ex....induction motors.....read a chapter on a book regarding induction motors....characteristics....formulas etc.

But most important of all.....work a lot a lot of problems.....buy the complex imaginary tests, also spin up test....work all the problems. If you really want to pass this PE test you just need to put the effort to it and the create an schedule to cover the criteria of the exam.

I dedicate about a year studying...i didnt rush it....when i study i tried to understand as much as posible about all the topics that are covered in the exam.

I think thats the way to do it....

But base on your post, you looks to be well covered in at least 60 percent of the exam....the rest i would say is NEC..protective relaying and motors.

let me know if this helps. If you have any questions let me know.

BTW sorry for any typos...or misspelled words....im sleepy :)

Edited by Wildsoldier PE

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It is sometimes hard to explain on how to study for PE tests.



Base your studies on Subjects/Topics listed in NCEES guidelines for Power test. Study a topic/subject for a week or two (and make your notes/references for that topic). Then do sample problems (from CI books, Spin up sample tests, and NCEES sample exam). Go through all the topics like that. If you are planning to take exam in April 14 start studying now. CI code drill book is good one to become familiar with the NEC book. I would also suggest to buy NEC handbook and code or atleast handbook.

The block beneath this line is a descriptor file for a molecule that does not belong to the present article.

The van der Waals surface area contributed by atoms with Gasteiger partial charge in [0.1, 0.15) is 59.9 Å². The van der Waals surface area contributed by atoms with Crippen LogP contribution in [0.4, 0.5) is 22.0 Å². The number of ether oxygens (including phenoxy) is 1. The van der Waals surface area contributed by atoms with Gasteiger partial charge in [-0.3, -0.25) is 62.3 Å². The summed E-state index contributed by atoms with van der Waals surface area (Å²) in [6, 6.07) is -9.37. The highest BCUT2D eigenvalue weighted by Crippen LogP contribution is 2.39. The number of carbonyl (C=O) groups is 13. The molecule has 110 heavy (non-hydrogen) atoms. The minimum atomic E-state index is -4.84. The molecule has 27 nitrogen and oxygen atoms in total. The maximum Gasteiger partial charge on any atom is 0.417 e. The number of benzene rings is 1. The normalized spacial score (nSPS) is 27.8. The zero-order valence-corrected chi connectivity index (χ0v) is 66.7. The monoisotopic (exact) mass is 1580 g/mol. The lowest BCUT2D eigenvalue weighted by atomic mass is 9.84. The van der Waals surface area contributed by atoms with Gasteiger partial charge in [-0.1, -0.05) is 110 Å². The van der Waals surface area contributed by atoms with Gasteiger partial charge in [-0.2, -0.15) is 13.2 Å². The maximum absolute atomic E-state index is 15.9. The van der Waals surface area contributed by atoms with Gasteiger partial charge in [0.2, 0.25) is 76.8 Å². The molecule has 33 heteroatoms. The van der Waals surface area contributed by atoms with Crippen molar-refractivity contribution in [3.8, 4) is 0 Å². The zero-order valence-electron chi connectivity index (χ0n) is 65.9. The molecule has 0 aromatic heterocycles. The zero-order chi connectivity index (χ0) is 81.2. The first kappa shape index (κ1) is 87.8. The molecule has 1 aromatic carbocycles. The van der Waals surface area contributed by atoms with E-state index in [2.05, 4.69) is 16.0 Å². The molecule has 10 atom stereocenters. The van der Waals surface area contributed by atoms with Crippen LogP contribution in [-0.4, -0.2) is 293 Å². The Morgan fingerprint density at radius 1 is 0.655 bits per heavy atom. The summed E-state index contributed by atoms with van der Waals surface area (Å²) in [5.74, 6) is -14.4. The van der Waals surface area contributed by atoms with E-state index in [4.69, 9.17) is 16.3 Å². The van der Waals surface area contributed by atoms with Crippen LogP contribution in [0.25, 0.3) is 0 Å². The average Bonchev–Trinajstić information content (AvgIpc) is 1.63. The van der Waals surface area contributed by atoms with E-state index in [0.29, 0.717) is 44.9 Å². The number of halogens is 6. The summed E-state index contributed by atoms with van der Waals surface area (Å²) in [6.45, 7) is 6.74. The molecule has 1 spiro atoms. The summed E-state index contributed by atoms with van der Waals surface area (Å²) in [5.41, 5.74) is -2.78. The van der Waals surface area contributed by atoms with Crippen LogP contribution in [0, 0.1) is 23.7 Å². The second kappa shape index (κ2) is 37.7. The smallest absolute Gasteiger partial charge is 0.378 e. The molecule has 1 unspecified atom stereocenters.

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Sounds like you should be familiar with a big part of the exam given your listed experience...you say you aren't familiar with NEC but if your doing distribution engineering you should at least be familiar with the NEC grounding, conductor sizing and transformer sections not to mention conduit sizing sections...for running cables/conductors underground as is often done in industrial distribution stations...so practice NEC....I browsed through the whole book and made tabs...took about a month...but is helped a lot....don't forget luminaires, symmetrical components and other such information...if you can get this stuff down and are good at 3-phase calculations, p.f. corrections, and other listed topics you should be able to pass this exam .....make sure to do the practice exams


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Thank you all for your suggestions, I really appreciate them all.